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O38-5 A job-exposure matrix for occupational noise – development, validation and update
  1. Mattias Sjöström1,
  2. Marie Lewné1,
  3. Magnus Alderling2,
  4. Per Gustavsson1
  1. 1Karolinska Institute, Stockholm, Sweden
  2. 2Centre for Occupational- and Environmental Medicine, Stockholm, Sweden

Abstract

Noise is one of the most common occupational hazardous exposures. In addition to hearing loss and tinnitus increasing evidence show that noise exposure is also associated with stress reactions, and cardiovascular effects. A Recent study (Selander et al. EHP 2015 Dec 8.) using an earlier version of our noise JEM, showed that noise exposure can negatively impact fetuses during pregnancy.

We have developed, updated and validated a job exposure matrix for occupational noise using some 270 measurement reports from 1970 through 2014. The matrix contains 321 job families, as defined by the Nordic Occupational Classification system (NYK 85/90), and classifies 8 hour average noise exposure using a five grade scale 1: <70 dB(A), 2: 70 < 75 dB(A), 3: 75 < 80 dB(A), 4: 80 < 85 dB(A), 5: ≥85 dB(A). Exposure estimates were developed for every 5-year period during 1970–2014, yielding exposure development over 44 years.

The matrix also includes assessments of the probability for impact noise exposure using a 4 grade scale1. Yes, for sure; 2. Yes, probably; 3. Yes, possibly; 4. Unlikely.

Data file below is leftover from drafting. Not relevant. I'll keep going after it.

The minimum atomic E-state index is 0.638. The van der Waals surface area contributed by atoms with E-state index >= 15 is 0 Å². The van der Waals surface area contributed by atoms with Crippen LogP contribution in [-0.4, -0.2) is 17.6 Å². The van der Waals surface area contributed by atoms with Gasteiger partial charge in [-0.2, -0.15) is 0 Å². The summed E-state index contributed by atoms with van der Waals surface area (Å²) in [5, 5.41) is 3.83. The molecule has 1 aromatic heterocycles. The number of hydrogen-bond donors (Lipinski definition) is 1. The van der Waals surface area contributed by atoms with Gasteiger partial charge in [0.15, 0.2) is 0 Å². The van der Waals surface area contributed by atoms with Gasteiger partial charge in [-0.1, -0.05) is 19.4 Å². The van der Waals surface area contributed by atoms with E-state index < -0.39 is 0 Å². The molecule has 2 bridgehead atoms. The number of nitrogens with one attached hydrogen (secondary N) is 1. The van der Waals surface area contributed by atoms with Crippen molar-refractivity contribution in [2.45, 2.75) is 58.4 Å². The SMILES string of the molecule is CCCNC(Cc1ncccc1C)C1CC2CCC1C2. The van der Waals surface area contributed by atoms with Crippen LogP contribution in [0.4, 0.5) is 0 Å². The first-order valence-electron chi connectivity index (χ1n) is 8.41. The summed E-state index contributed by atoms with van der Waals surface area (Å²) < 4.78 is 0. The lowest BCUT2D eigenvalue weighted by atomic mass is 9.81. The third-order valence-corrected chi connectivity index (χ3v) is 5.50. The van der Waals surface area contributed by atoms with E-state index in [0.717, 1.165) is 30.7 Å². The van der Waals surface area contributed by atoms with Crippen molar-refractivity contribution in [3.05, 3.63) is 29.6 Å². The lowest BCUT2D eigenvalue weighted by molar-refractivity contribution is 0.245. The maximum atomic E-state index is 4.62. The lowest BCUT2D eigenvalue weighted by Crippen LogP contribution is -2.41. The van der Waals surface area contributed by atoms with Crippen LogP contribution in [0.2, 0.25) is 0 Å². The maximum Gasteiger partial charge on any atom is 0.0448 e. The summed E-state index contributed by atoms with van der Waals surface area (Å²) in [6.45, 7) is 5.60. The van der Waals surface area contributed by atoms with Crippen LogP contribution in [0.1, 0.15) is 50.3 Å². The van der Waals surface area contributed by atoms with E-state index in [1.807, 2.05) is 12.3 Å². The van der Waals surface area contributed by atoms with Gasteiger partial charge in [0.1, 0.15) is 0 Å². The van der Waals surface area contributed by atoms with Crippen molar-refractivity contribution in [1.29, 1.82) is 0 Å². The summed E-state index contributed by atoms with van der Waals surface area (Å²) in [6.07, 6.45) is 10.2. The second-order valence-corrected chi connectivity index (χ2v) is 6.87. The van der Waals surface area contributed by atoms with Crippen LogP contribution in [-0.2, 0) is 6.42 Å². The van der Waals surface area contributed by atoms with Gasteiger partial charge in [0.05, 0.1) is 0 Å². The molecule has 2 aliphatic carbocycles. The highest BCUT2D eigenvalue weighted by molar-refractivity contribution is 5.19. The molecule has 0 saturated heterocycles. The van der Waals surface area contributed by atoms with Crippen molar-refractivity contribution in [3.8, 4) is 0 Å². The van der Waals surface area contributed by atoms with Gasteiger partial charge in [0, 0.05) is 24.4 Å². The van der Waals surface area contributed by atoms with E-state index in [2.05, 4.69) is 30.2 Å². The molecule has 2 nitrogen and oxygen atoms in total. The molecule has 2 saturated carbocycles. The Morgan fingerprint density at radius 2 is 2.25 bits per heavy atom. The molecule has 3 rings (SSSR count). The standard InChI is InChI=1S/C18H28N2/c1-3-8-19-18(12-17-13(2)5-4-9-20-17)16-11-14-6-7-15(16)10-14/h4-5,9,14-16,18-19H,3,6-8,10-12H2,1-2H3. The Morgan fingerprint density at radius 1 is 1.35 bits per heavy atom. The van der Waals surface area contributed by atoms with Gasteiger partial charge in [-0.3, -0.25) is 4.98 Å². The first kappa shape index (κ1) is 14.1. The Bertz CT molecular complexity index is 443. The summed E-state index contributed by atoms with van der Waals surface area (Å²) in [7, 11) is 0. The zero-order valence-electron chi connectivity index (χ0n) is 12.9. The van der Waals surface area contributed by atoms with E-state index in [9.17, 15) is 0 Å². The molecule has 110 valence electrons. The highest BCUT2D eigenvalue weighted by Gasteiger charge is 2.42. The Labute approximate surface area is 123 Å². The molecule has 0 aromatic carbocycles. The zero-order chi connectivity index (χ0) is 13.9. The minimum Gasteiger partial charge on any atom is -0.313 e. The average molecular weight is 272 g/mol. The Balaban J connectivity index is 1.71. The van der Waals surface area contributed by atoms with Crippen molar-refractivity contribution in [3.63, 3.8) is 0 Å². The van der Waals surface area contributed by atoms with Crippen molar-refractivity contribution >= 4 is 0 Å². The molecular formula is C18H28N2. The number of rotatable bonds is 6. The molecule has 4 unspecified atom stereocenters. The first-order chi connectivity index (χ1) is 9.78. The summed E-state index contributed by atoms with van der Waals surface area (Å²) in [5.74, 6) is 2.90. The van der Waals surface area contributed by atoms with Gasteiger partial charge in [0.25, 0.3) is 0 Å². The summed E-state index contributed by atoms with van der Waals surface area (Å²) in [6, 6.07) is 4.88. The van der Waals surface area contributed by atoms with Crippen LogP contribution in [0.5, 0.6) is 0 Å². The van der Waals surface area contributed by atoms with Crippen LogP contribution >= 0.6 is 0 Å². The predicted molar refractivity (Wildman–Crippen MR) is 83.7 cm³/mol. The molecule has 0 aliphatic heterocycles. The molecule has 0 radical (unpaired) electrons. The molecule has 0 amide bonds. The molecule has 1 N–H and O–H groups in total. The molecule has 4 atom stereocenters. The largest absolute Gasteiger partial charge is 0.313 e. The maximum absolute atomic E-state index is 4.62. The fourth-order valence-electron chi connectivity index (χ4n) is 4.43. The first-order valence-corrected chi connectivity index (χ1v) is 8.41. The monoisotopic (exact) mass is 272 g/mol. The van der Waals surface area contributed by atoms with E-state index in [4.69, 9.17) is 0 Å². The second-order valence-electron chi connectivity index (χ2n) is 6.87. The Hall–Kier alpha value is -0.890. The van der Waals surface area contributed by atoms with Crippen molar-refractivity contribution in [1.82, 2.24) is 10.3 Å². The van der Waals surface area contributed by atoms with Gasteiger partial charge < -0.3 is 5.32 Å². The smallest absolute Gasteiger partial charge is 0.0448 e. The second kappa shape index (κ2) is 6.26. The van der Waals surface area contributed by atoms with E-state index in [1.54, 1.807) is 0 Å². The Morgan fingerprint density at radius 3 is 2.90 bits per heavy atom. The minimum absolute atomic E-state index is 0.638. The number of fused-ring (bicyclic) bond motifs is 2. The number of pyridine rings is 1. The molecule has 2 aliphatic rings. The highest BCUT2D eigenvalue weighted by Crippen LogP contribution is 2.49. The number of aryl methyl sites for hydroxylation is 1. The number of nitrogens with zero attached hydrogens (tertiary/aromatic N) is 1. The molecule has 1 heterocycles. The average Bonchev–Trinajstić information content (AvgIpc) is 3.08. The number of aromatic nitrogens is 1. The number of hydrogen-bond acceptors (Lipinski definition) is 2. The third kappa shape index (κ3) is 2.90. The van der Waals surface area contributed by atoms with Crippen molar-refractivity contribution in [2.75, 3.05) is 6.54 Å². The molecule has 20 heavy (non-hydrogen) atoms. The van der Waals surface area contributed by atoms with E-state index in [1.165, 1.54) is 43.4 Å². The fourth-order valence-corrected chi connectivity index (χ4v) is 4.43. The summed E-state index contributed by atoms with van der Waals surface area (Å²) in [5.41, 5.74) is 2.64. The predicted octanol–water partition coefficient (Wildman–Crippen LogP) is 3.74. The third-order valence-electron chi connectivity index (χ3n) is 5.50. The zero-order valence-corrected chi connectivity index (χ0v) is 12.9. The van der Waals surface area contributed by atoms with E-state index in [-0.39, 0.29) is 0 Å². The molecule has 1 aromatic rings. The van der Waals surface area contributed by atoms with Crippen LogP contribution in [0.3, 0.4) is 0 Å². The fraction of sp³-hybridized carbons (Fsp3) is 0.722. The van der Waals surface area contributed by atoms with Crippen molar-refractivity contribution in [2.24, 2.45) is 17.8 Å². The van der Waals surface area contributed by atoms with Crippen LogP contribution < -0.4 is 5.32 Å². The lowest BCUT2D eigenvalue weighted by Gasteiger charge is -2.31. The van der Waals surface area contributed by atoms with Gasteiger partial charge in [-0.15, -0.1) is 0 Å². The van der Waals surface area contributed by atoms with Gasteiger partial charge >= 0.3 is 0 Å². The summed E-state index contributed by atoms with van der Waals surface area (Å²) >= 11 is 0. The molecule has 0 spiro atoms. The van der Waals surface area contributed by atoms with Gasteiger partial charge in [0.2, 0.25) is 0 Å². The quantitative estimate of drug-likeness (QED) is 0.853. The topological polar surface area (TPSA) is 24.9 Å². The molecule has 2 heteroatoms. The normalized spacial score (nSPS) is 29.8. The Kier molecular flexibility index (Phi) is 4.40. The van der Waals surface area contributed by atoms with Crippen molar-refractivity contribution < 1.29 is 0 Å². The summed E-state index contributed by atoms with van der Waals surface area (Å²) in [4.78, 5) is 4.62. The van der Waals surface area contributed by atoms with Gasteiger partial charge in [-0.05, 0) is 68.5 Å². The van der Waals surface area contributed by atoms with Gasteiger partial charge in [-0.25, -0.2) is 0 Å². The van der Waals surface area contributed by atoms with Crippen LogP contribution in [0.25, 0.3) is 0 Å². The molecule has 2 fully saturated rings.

Exposures were estimated by two separate teams, each comprised by one occupational hygienists and one experienced occupational safety engineer. Agreements were statistically analysed using Svensson’s non-parametric methods in terms of relative position (RP) and relative concentration (RC) Disagreements were discussed and a consensus was reached for the final version.

In the final phase preliminary results indicate good agreement between the two teams concerning noise exposure levels, without systematic differences. However, impact noise source data were scarce and the team assessments were more split giving weaker agreement and a systematic difference.

The consensus matrix will be made available to collaborators.

A previous JEM, based on approximately half the number of reports and a 3-grade classification was published 2013. (Sjöström et al Ann Occup Hyg. 2013 Jul;57(6):774-83)

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